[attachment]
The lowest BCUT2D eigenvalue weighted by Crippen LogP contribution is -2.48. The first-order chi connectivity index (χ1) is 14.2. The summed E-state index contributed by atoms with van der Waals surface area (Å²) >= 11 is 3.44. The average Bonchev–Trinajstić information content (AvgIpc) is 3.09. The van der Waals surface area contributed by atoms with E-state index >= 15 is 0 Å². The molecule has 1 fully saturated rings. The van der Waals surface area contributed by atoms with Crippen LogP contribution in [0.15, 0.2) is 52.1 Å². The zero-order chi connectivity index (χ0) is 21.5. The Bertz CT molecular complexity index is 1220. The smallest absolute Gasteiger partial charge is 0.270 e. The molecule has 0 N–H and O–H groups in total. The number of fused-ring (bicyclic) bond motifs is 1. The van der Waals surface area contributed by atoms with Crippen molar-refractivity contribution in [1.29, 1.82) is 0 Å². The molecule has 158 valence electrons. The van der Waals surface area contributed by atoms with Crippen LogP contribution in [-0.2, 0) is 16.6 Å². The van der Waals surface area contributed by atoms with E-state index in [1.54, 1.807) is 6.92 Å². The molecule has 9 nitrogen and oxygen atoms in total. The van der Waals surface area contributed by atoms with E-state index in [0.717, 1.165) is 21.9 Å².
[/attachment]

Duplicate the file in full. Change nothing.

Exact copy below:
The lowest BCUT2D eigenvalue weighted by Crippen LogP contribution is -2.48. The first-order chi connectivity index (χ1) is 14.2. The summed E-state index contributed by atoms with van der Waals surface area (Å²) >= 11 is 3.44. The average Bonchev–Trinajstić information content (AvgIpc) is 3.09. The van der Waals surface area contributed by atoms with E-state index >= 15 is 0 Å². The molecule has 1 fully saturated rings. The van der Waals surface area contributed by atoms with Crippen LogP contribution in [0.15, 0.2) is 52.1 Å². The zero-order chi connectivity index (χ0) is 21.5. The Bertz CT molecular complexity index is 1220. The smallest absolute Gasteiger partial charge is 0.270 e. The molecule has 0 N–H and O–H groups in total. The number of fused-ring (bicyclic) bond motifs is 1. The van der Waals surface area contributed by atoms with Crippen molar-refractivity contribution in [1.29, 1.82) is 0 Å². The molecule has 158 valence electrons. The van der Waals surface area contributed by atoms with Crippen LogP contribution in [-0.2, 0) is 16.6 Å². The van der Waals surface area contributed by atoms with E-state index in [1.54, 1.807) is 6.92 Å². The molecule has 9 nitrogen and oxygen atoms in total. The van der Waals surface area contributed by atoms with E-state index in [0.717, 1.165) is 21.9 Å².